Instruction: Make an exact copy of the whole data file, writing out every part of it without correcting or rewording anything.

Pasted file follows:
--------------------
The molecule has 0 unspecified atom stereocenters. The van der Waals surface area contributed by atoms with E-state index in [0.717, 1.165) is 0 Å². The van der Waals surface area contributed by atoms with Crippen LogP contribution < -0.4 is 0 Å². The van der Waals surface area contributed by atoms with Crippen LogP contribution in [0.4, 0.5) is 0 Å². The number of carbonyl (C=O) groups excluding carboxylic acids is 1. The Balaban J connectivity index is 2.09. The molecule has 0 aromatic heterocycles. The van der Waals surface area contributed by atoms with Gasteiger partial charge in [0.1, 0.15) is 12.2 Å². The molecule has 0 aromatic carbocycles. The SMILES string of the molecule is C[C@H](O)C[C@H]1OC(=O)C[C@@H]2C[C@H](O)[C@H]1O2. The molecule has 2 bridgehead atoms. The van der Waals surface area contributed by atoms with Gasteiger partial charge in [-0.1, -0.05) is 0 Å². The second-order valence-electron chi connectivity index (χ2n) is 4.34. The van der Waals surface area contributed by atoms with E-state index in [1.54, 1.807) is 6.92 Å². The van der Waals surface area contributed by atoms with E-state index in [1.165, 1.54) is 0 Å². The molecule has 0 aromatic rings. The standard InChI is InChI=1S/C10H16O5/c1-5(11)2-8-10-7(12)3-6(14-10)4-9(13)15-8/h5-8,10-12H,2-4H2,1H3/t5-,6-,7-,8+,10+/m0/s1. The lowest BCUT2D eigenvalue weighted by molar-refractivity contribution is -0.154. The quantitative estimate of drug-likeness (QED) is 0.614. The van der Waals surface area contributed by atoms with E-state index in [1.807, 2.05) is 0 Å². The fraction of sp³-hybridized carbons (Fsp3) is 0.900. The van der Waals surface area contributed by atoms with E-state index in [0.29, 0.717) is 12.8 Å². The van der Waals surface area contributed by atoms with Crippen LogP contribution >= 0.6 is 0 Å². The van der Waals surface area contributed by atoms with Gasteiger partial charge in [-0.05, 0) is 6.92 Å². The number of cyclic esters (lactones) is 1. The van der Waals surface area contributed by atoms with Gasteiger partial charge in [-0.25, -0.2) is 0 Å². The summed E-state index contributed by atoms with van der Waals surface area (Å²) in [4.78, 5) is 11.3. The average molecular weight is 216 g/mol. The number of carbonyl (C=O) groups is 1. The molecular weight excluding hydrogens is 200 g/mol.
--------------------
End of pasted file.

The molecule has 0 unspecified atom stereocenters. The van der Waals surface area contributed by atoms with E-state index in [0.717, 1.165) is 0 Å². The van der Waals surface area contributed by atoms with Crippen LogP contribution < -0.4 is 0 Å². The van der Waals surface area contributed by atoms with Crippen LogP contribution in [0.4, 0.5) is 0 Å². The number of carbonyl (C=O) groups excluding carboxylic acids is 1. The Balaban J connectivity index is 2.09. The molecule has 0 aromatic heterocycles. The van der Waals surface area contributed by atoms with Gasteiger partial charge in [0.1, 0.15) is 12.2 Å². The molecule has 0 aromatic carbocycles. The SMILES string of the molecule is C[C@H](O)C[C@H]1OC(=O)C[C@@H]2C[C@H](O)[C@H]1O2. The molecule has 2 bridgehead atoms. The van der Waals surface area contributed by atoms with Gasteiger partial charge in [-0.1, -0.05) is 0 Å². The second-order valence-electron chi connectivity index (χ2n) is 4.34. The van der Waals surface area contributed by atoms with E-state index in [1.54, 1.807) is 6.92 Å². The van der Waals surface area contributed by atoms with E-state index in [1.165, 1.54) is 0 Å². The molecule has 0 aromatic rings. The standard InChI is InChI=1S/C10H16O5/c1-5(11)2-8-10-7(12)3-6(14-10)4-9(13)15-8/h5-8,10-12H,2-4H2,1H3/t5-,6-,7-,8+,10+/m0/s1. The lowest BCUT2D eigenvalue weighted by molar-refractivity contribution is -0.154. The quantitative estimate of drug-likeness (QED) is 0.614. The van der Waals surface area contributed by atoms with E-state index in [1.807, 2.05) is 0 Å². The fraction of sp³-hybridized carbons (Fsp3) is 0.900. The van der Waals surface area contributed by atoms with E-state index in [0.29, 0.717) is 12.8 Å². The van der Waals surface area contributed by atoms with Crippen LogP contribution >= 0.6 is 0 Å². The van der Waals surface area contributed by atoms with Gasteiger partial charge in [-0.05, 0) is 6.92 Å². The number of cyclic esters (lactones) is 1. The van der Waals surface area contributed by atoms with Gasteiger partial charge in [-0.25, -0.2) is 0 Å². The summed E-state index contributed by atoms with van der Waals surface area (Å²) in [4.78, 5) is 11.3. The average molecular weight is 216 g/mol. The number of carbonyl (C=O) groups is 1. The molecular weight excluding hydrogens is 200 g/mol.